On October 8, 2014, the EEOC filed a lawsuit against The Lash Group, a Charlotte, North Carolina based consulting company. The company refused to provide reasonable accommodation to an employee with post-partum depression. The employee was fired in violation of federal law.
The employee worked as a reimbursement case advocate at The Lash Group’s Rockville, Md., facility when she went on maternity leave. She received short-term disability benefits while on maternity leave and advised the disability benefits carrier that she needed additional unpaid leave due to post-partum depression. The Lash Group initially fired her, but later extended her short-term disability leave. When the employee was medically released to return to work, however, The Lash Group did not return her to her position as a reimbursement case advocate because it had filled her position.
The company refused to transfer her to vacant positions for which she was qualified and instead forced her to find and compete for vacant positions within the company. The employee applied for three vacant positions for which she was qualified, however, she ended up being fired because of her disability.
Such alleged conduct violates the Americans with Disabilities Act (ADA), which prohibits employers from discriminating on the basis of disability. The ADA requires employers to provide reasonable accommodations for applicants and employees with a disability unless the employer can show that doing so would be an undue hardship. The EEOC filed its lawsuit in U.S. District Court for the District of Maryland, Southern Division, after first attempting to reach a pre-litigation settlement through its conciliation process.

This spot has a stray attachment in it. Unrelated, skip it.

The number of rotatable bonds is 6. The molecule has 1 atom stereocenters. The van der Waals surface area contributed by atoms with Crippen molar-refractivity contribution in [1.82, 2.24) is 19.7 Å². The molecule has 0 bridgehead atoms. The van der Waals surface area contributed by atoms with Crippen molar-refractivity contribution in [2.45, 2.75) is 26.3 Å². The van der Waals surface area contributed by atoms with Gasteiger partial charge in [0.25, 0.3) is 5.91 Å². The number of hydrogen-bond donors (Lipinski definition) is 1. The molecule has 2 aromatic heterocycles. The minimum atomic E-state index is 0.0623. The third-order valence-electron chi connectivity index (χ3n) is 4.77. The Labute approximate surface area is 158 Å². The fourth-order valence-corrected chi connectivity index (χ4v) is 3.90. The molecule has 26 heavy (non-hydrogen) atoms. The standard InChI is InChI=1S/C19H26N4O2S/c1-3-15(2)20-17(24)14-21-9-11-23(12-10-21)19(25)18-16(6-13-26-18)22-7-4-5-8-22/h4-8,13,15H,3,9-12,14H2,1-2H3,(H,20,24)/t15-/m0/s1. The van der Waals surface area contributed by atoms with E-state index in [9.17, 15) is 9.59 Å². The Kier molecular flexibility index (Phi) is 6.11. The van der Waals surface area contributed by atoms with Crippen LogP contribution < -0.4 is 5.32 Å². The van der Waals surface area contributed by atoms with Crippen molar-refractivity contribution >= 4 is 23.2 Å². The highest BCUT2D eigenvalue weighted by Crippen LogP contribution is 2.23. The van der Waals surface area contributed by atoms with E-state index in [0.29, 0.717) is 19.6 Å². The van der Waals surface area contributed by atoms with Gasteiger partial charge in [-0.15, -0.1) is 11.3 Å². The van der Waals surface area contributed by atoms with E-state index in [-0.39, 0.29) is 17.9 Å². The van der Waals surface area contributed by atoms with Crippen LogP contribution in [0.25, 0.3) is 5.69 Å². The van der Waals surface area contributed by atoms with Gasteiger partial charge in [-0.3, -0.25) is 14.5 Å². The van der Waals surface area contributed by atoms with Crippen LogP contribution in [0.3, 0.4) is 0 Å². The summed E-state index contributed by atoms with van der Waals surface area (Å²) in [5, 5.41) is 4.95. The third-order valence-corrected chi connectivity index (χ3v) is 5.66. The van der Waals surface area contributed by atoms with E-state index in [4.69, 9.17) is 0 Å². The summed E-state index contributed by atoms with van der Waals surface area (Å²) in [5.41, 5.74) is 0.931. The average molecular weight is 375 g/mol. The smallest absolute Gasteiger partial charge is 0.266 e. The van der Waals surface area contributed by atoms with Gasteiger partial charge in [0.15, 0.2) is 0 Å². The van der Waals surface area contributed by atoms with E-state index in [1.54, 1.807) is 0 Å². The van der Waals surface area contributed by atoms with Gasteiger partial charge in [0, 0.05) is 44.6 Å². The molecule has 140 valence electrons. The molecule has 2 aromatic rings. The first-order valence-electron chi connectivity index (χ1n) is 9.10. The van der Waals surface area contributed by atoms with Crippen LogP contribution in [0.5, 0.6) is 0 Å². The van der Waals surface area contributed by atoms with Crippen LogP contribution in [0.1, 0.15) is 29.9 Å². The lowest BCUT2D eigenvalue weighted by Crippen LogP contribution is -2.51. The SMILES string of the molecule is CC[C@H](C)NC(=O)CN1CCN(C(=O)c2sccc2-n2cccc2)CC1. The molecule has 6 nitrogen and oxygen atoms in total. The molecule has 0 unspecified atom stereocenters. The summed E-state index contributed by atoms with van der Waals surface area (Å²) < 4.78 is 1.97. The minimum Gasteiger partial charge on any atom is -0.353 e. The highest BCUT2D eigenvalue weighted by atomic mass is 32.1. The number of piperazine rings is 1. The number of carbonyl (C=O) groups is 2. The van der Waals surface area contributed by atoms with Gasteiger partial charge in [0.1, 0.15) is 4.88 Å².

“While pregnancy itself is not a disability under the ADA, some women develop pregnancy-related disabilities, such as post-partum depression, and are entitled to reasonable accommodations unless the employer can prove that doing so would be a significant expense or difficulty,” said Spencer H. Lewis, Jr., district director of the EEOC’s Philadelphia District Office.
EEOC Regional Attorney Debra M. Lawrence added, “It is incumbent on employers to provide reasonable accommodations for women who need them due to pregnancy-related disabilities, such as extending unpaid leave or transferring the employee to a vacant position for which she is qualified. Forcing an employee to try to find a new position within the company on her own does not meet the company’s affirmative obligation to provide a reasonable accommodation by transferring her to a vacant job.”
See full article at EEOC.
If you believe your rights under the Americans with Disabilities Act were violated by your employer, please contact The Harman Firm, LLP